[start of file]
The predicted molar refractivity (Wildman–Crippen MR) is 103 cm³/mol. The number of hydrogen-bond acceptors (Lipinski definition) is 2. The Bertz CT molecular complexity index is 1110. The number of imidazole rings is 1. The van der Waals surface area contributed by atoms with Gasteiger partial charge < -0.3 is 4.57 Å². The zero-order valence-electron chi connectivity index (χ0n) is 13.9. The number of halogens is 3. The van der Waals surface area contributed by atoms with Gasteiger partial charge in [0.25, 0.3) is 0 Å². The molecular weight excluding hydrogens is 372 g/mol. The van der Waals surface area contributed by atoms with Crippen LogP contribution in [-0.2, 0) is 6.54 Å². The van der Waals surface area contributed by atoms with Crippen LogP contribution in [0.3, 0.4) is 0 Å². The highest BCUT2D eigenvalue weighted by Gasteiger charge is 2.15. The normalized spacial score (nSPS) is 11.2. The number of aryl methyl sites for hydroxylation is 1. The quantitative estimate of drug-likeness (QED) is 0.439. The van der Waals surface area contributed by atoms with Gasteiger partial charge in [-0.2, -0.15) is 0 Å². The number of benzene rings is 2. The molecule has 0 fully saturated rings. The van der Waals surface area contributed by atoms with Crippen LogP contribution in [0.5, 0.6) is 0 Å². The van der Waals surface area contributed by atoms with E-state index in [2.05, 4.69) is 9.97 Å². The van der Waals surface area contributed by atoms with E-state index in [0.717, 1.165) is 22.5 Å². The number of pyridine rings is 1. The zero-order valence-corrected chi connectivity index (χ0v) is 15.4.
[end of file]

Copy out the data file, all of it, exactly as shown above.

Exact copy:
The predicted molar refractivity (Wildman–Crippen MR) is 103 cm³/mol. The number of hydrogen-bond acceptors (Lipinski definition) is 2. The Bertz CT molecular complexity index is 1110. The number of imidazole rings is 1. The van der Waals surface area contributed by atoms with Gasteiger partial charge < -0.3 is 4.57 Å². The zero-order valence-electron chi connectivity index (χ0n) is 13.9. The number of halogens is 3. The van der Waals surface area contributed by atoms with Gasteiger partial charge in [0.25, 0.3) is 0 Å². The molecular weight excluding hydrogens is 372 g/mol. The van der Waals surface area contributed by atoms with Crippen LogP contribution in [-0.2, 0) is 6.54 Å². The van der Waals surface area contributed by atoms with Crippen LogP contribution in [0.3, 0.4) is 0 Å². The highest BCUT2D eigenvalue weighted by Gasteiger charge is 2.15. The normalized spacial score (nSPS) is 11.2. The number of aryl methyl sites for hydroxylation is 1. The quantitative estimate of drug-likeness (QED) is 0.439. The van der Waals surface area contributed by atoms with Gasteiger partial charge in [-0.2, -0.15) is 0 Å². The number of benzene rings is 2. The molecule has 0 fully saturated rings. The van der Waals surface area contributed by atoms with Crippen LogP contribution in [0.5, 0.6) is 0 Å². The van der Waals surface area contributed by atoms with E-state index in [2.05, 4.69) is 9.97 Å². The van der Waals surface area contributed by atoms with E-state index in [0.717, 1.165) is 22.5 Å². The number of pyridine rings is 1. The zero-order valence-corrected chi connectivity index (χ0v) is 15.4.